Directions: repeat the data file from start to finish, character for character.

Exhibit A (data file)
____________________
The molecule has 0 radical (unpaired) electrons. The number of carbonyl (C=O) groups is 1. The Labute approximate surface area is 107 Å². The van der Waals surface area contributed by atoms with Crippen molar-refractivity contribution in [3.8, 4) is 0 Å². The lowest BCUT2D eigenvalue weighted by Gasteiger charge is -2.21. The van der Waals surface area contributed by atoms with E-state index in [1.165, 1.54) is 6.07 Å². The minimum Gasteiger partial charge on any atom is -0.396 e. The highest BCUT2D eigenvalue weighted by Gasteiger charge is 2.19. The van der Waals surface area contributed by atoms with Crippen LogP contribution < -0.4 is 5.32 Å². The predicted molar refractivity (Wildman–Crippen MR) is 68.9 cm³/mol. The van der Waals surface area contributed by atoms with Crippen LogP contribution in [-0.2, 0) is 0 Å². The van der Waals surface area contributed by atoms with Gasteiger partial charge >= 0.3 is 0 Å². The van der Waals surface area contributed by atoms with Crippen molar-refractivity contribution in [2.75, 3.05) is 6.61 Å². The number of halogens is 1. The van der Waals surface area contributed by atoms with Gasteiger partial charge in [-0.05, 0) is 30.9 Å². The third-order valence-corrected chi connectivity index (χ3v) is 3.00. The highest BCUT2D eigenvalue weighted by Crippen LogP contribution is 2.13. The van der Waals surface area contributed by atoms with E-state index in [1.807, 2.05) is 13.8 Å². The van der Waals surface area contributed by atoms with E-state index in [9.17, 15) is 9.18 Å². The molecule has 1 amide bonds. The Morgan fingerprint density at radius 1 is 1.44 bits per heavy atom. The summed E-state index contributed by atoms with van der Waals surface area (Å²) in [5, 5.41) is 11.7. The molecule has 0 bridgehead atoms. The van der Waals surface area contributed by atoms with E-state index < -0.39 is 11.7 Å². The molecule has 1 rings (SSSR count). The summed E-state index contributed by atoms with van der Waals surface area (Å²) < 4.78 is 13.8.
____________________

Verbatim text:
The molecule has 0 radical (unpaired) electrons. The number of carbonyl (C=O) groups is 1. The Labute approximate surface area is 107 Å². The van der Waals surface area contributed by atoms with Crippen molar-refractivity contribution in [3.8, 4) is 0 Å². The lowest BCUT2D eigenvalue weighted by Gasteiger charge is -2.21. The van der Waals surface area contributed by atoms with E-state index in [1.165, 1.54) is 6.07 Å². The minimum Gasteiger partial charge on any atom is -0.396 e. The highest BCUT2D eigenvalue weighted by Gasteiger charge is 2.19. The van der Waals surface area contributed by atoms with Crippen LogP contribution < -0.4 is 5.32 Å². The predicted molar refractivity (Wildman–Crippen MR) is 68.9 cm³/mol. The van der Waals surface area contributed by atoms with Crippen LogP contribution in [-0.2, 0) is 0 Å². The van der Waals surface area contributed by atoms with Gasteiger partial charge >= 0.3 is 0 Å². The van der Waals surface area contributed by atoms with Crippen molar-refractivity contribution in [2.75, 3.05) is 6.61 Å². The number of halogens is 1. The van der Waals surface area contributed by atoms with Gasteiger partial charge in [-0.05, 0) is 30.9 Å². The third-order valence-corrected chi connectivity index (χ3v) is 3.00. The highest BCUT2D eigenvalue weighted by Crippen LogP contribution is 2.13. The van der Waals surface area contributed by atoms with E-state index in [1.807, 2.05) is 13.8 Å². The van der Waals surface area contributed by atoms with E-state index in [9.17, 15) is 9.18 Å². The molecule has 1 amide bonds. The Morgan fingerprint density at radius 1 is 1.44 bits per heavy atom. The summed E-state index contributed by atoms with van der Waals surface area (Å²) in [5, 5.41) is 11.7. The molecule has 0 bridgehead atoms. The van der Waals surface area contributed by atoms with E-state index < -0.39 is 11.7 Å². The molecule has 1 rings (SSSR count). The summed E-state index contributed by atoms with van der Waals surface area (Å²) < 4.78 is 13.8.